Aechmea fasciata [EEK-mee-uh fash-ee-AY-tuh], a member of the Bromeliaceae family (Bromeliad plants), is also known by its common name Silver Vase or the Urn Plant.
The genus name, Aechmea, is derived from the Greek, aichme, which means “point.”
This refers to the stiff points found on the sepals.
The specific epithet, fasciata, means “bound together.”
This epiphytic pink flowering Aechema fasciata Urn plant Bromeliad hails from Brazil and is an epiphyte, which like an orchid, attaches itself to trees and large plants.
This perennial plant has a life span of three or four years.
Aechmea Fasciata Bromeliad Plant Care
Size & Growth
These monocarpic bromeliads attain full growth within four years. The mother plant blooms, withers, and leave behind one or more offsets or new pups.
Aechmea fasciata reaches a maximum height of about 3’ feet and spread no more than 2’ feet.
Urn Plant’s leaves are grayish-green, thick and arching. They typically start as solid green and then become variegated as they mature.
Some Aechmeas display colorful, banded leaves. Others may have leaves with gray scales.
There are a couple of types of Urn plants whose leaves differ somewhat.
One species known as Purpura has maroon leaves.
The variegated Urn plant form – Aechmea fasciata ‘Variegata’ – has lengthwise creamy stripes.
Leaves grow in a circular fashion allowing them to form a central cup. This cup acts as a reservoir collecting water and nutrients to nourish the plant.
Leaf margins often sport black spines.
Flowering & Fragrance
At three or four years of age, the Aechmea fasciata urn plant reaches maturity.
The leaves grow together forming a rosette shape at the center of the plant.
At this time, a tall flower stalk grows, bearing many pink flowers. This is not the true flower.
The actual flowers are tiny, odorless blue blossoms growing in between the bracts.
The blue flowers die quite quickly, but the pink bracts may persist for as long as six months.
When you buy an Urn Plant, look for one without the blue flowers.
Blue flowers indicate the pink bract has been in place for quite some time and may fade soon.
The majority of Bromeliad aechmeas are desirable because of the flowering bract they produce called an inflorescence.
This plant can grow top-heavy and turn over in certain containers.
Light & Temperature
Urn Plants like to grow in very bright light. Some Aechemas varieties grow in full sun.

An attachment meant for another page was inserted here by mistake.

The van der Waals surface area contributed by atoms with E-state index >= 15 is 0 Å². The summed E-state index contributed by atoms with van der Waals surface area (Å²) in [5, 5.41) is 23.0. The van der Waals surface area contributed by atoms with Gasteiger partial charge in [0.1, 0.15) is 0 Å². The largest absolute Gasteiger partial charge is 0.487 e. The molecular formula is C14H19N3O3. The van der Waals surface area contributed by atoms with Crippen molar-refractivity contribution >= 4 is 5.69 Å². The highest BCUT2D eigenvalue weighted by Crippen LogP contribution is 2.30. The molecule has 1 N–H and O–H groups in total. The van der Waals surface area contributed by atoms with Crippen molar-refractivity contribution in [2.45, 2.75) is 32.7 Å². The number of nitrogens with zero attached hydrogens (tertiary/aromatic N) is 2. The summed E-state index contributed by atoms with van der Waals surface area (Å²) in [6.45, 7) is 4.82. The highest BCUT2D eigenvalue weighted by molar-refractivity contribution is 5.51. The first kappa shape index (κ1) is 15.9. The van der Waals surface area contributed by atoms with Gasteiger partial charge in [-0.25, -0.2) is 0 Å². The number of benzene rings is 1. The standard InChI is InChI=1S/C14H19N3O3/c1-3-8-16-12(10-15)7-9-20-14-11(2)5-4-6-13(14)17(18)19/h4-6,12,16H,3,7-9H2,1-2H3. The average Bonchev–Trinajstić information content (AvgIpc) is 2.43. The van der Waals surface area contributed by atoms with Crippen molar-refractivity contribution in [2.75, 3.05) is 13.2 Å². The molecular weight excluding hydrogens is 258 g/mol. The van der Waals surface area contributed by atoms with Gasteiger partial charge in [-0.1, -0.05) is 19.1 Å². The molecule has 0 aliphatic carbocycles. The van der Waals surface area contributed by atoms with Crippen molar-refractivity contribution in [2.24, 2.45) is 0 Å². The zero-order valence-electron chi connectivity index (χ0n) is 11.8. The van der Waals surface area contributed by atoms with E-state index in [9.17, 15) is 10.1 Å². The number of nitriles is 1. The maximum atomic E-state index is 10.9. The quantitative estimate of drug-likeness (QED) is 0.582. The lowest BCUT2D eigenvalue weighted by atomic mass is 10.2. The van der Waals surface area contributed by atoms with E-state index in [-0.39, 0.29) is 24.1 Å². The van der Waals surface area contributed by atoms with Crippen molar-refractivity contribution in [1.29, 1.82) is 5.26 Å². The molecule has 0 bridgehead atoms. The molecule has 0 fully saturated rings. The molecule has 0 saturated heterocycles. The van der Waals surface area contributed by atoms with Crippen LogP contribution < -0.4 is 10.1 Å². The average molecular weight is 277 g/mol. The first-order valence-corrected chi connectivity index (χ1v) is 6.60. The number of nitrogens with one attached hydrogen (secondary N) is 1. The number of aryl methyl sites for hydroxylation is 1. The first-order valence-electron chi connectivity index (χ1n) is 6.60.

They will not flower with plenty of light.
When the pink bract has appeared, you should move your plant to a lower light setting to make the bract last longer.
The best location for fasciata plants kept as indoor specimens are in containers is an east or west window.
Keep the plant back from the window slightly to provide bright indirect sunlight.
The ideal temperature is an average room temperature between 60° – 75° degrees Fahrenheit (16° C – 24° C).
This temperature will allow the plant to thrive and help the pink bracts to last longer.
These plants can tolerate colder temperatures, but it is not advised.
Throughout the growing season, your plant will thrive well in temperatures ranging from 70° – 85° degrees Fahrenheit (21° C – 29° C).
In the wintertime, give your plant rest with temperatures ranging from 65° – 75° degrees Fahrenheit (18° C – 24° C).
These plants are winter hardy in USDA hardiness zones 10 – 11.
Watering & Feeding
To water your bromeliad, you should keep its central cup filled with pure, fresh water.
Use only filtered or bottled water.
If you have hard water, be sure to use bottled water to water your bromeliad.
Hard water has lime in it, and this will cause the leaves of your plant to become disfigured.
The water should be replaced once a week to avoid disease and to avoid attracting bugs such as mosquitoes and gnats.
When you change the water in the reservoir, be sure to flush out the old water and rinse the cup gently.
You should also dampen the soil around your Urn Plant occasionally.
When the top half-inch of soil is completely dry, water lightly.
Never let the soil dry out completely as this is damaging to the plant‘s delicate root system.
Remember bromeliads have very small root systems, so you must neither overwater nor under-water.